CHENNAI: It was an unusual Saturday morning for K Elamparithi. His friends and family were calling to wish him on the success of his ward — T Mariyappan. Call-waiting was in over-drive. After an hour, he called back, but the mention of ‘reporter’ sent him into a shell. He was reluctant to speak. “No sir. I don’t want to speak about him now,” he said, ready to disconnect.
However, after some coaxing and cajoling, he obliged. The initial reaction was shocking. When Elamparithi was told he was the one Mariyappan wanted to speak about, apart from his mother, the coach’s voice changed. He started sobbing. When told that Mariyappan had credited him for making him a Paralympic gold medallist, he asked in disbelief: “Did he? Really? I’ve been waiting to speak to Mariyappan. If he has mentioned my name, then I will talk.” Elamparithi slowly revealed why he wasn’t willing to speak. “A lot of people are already taking credit for him, just because he has won gold,” he said dejectedly. “I know, and more importantly Mariyappan knows, I’m his coach. That is enough for me. This is his moment, and only I know what kind of struggles he had to go through to make it this far.”
It was this 36-year-old coach from Salem who made an athlete out of Mariyappan. “Somebody came and took him away for training,” he said remorsefully.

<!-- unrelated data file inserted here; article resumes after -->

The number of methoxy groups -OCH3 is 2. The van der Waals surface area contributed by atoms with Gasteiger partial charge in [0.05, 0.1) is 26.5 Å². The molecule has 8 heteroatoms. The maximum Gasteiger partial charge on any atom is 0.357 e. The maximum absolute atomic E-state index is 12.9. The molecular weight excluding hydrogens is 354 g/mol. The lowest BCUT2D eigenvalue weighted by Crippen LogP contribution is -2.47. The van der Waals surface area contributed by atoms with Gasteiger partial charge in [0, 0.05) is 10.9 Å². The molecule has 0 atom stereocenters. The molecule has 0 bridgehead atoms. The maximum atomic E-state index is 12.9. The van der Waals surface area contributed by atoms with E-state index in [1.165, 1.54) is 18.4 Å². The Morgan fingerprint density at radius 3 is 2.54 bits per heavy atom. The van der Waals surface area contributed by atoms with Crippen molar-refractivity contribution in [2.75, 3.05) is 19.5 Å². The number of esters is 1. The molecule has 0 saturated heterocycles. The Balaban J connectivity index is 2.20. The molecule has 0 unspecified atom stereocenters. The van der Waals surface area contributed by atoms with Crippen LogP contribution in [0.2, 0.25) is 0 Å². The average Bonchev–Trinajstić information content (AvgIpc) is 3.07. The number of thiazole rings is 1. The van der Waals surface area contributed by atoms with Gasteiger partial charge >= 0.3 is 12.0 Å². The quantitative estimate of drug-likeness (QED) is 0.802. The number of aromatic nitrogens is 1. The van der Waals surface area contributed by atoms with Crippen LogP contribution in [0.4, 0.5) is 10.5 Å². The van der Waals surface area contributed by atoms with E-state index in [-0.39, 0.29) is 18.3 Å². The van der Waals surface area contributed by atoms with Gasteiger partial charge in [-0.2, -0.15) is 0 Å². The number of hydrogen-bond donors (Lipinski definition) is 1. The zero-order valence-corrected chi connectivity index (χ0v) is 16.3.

Like all good coaches, Elamparithi too preferred to stay away from limelight. He kept repeating that it was all down to Mariyappan’s hardwork, and it was his moment of glory, and he should enjoy it.
He has been at SDAT Salem for 10 years. The centre doesn’t have a synthetic track, just basic facilities. Mariyappan was 17 when they met. “I saw him when he was 17, and despite being a person with different ability, he had spark. He comes from a humble family, so had to be taken care of, but what I like about him is if someone looks at him with sympathy, he doesn’t like it. He wants to be like anyone else. I’ve seen him play volleyball and cricket with other guys just to show he can do it.”
“At that time, he was leaping around 1.7m, and was close to what was achieved at the London Paralympic Games. Had he gone there, he would have won a medal four years earlier. But even after missing the opportunity to go, he wasn’t ready to give up.”
Did the gold come as a surprise? “I was expecting him to break the world record. He can easily cross 2 metres, but somehow he has not been able to do so. I don’t know how he trained in the last few months, but when he left here for Bengaluru, he was jumping 1.9m. I’m just surprised he didn’t break the world record. Maybe he can do it in Tokyo 2020.”
Interestingly, the coach is not even a permanent employee in Salem. Working mostly on a contract basis, Elamparithi was close to getting a permanent job a couple of years ago. He swears, “Nobody higher up in the SDAT, or the Chief Minister, knows about these things. There are 14 such coaches who are just working on contract basis, despite being eligible for permanent jobs, and I was instructed specifically by higher-ups not to speak to media after Mariyappan’s gold came to light,” he said.
All he wished was for coaches to get some credit, and job security. In a country where coaches and authorities have gotten into petty fights in search of credit for an athlete’s success, Elamparithi comes across as a new breed. On most other days, he can be spotted at the Mahatma Gandhi Stadium in Salem as the athletics coach.